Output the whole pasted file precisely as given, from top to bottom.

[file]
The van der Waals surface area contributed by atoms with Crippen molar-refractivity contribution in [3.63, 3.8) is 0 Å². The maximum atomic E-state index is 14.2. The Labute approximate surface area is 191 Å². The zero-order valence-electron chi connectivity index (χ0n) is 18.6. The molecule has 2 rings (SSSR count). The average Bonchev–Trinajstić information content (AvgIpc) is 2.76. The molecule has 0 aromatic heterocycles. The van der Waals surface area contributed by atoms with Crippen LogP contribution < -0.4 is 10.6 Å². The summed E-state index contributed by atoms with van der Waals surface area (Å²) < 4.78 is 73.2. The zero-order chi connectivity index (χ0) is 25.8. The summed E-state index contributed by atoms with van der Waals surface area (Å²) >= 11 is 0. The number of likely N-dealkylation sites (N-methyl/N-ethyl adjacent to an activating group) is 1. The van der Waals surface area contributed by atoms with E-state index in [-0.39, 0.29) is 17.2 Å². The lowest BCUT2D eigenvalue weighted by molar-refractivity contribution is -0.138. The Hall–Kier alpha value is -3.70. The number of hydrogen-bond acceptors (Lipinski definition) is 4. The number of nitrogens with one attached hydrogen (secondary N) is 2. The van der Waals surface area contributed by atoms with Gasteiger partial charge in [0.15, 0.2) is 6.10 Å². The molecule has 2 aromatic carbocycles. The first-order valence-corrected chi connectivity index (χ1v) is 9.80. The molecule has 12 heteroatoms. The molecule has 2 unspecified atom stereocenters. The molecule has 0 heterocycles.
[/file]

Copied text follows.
The van der Waals surface area contributed by atoms with Crippen molar-refractivity contribution in [3.63, 3.8) is 0 Å². The maximum atomic E-state index is 14.2. The Labute approximate surface area is 191 Å². The zero-order valence-electron chi connectivity index (χ0n) is 18.6. The molecule has 2 rings (SSSR count). The average Bonchev–Trinajstić information content (AvgIpc) is 2.76. The molecule has 0 aromatic heterocycles. The van der Waals surface area contributed by atoms with Crippen LogP contribution < -0.4 is 10.6 Å². The summed E-state index contributed by atoms with van der Waals surface area (Å²) < 4.78 is 73.2. The zero-order chi connectivity index (χ0) is 25.8. The summed E-state index contributed by atoms with van der Waals surface area (Å²) >= 11 is 0. The number of likely N-dealkylation sites (N-methyl/N-ethyl adjacent to an activating group) is 1. The van der Waals surface area contributed by atoms with E-state index in [-0.39, 0.29) is 17.2 Å². The lowest BCUT2D eigenvalue weighted by molar-refractivity contribution is -0.138. The Hall–Kier alpha value is -3.70. The number of hydrogen-bond acceptors (Lipinski definition) is 4. The number of nitrogens with one attached hydrogen (secondary N) is 2. The van der Waals surface area contributed by atoms with Gasteiger partial charge in [0.15, 0.2) is 6.10 Å². The molecule has 2 aromatic carbocycles. The first-order valence-corrected chi connectivity index (χ1v) is 9.80. The molecule has 12 heteroatoms. The molecule has 2 unspecified atom stereocenters. The molecule has 0 heterocycles.